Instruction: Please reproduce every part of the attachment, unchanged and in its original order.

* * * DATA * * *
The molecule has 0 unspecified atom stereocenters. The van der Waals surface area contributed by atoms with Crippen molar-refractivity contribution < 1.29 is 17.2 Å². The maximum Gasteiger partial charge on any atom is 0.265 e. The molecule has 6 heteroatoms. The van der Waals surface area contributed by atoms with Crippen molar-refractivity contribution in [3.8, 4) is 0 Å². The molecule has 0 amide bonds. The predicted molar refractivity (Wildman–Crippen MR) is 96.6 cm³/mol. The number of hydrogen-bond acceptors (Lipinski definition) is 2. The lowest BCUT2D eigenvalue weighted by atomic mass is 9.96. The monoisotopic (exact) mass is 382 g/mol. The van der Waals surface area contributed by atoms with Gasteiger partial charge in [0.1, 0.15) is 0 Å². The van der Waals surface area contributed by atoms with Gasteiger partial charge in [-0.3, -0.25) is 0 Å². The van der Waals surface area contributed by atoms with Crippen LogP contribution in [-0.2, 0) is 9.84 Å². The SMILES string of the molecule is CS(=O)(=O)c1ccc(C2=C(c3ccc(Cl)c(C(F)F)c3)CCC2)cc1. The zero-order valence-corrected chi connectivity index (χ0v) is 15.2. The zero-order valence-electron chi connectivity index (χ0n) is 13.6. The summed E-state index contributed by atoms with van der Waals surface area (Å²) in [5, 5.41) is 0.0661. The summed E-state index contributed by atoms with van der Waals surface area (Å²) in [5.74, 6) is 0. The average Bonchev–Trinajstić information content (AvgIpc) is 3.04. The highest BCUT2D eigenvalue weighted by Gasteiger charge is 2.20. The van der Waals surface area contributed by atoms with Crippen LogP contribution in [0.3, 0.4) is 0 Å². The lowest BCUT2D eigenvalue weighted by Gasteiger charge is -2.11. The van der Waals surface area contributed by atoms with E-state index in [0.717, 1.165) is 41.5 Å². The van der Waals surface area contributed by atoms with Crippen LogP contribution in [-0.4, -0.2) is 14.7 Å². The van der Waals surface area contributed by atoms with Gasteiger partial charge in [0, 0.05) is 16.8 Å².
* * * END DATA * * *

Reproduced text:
The molecule has 0 unspecified atom stereocenters. The van der Waals surface area contributed by atoms with Crippen molar-refractivity contribution < 1.29 is 17.2 Å². The maximum Gasteiger partial charge on any atom is 0.265 e. The molecule has 6 heteroatoms. The van der Waals surface area contributed by atoms with Crippen molar-refractivity contribution in [3.8, 4) is 0 Å². The molecule has 0 amide bonds. The predicted molar refractivity (Wildman–Crippen MR) is 96.6 cm³/mol. The number of hydrogen-bond acceptors (Lipinski definition) is 2. The lowest BCUT2D eigenvalue weighted by atomic mass is 9.96. The monoisotopic (exact) mass is 382 g/mol. The van der Waals surface area contributed by atoms with Gasteiger partial charge in [0.1, 0.15) is 0 Å². The van der Waals surface area contributed by atoms with Gasteiger partial charge in [-0.3, -0.25) is 0 Å². The van der Waals surface area contributed by atoms with Crippen LogP contribution in [-0.2, 0) is 9.84 Å². The SMILES string of the molecule is CS(=O)(=O)c1ccc(C2=C(c3ccc(Cl)c(C(F)F)c3)CCC2)cc1. The zero-order valence-corrected chi connectivity index (χ0v) is 15.2. The zero-order valence-electron chi connectivity index (χ0n) is 13.6. The summed E-state index contributed by atoms with van der Waals surface area (Å²) in [5, 5.41) is 0.0661. The summed E-state index contributed by atoms with van der Waals surface area (Å²) in [5.74, 6) is 0. The average Bonchev–Trinajstić information content (AvgIpc) is 3.04. The highest BCUT2D eigenvalue weighted by Gasteiger charge is 2.20. The van der Waals surface area contributed by atoms with Crippen LogP contribution in [0.3, 0.4) is 0 Å². The lowest BCUT2D eigenvalue weighted by Gasteiger charge is -2.11. The van der Waals surface area contributed by atoms with E-state index in [0.717, 1.165) is 41.5 Å². The van der Waals surface area contributed by atoms with Crippen LogP contribution in [-0.4, -0.2) is 14.7 Å². The van der Waals surface area contributed by atoms with Gasteiger partial charge in [0, 0.05) is 16.8 Å².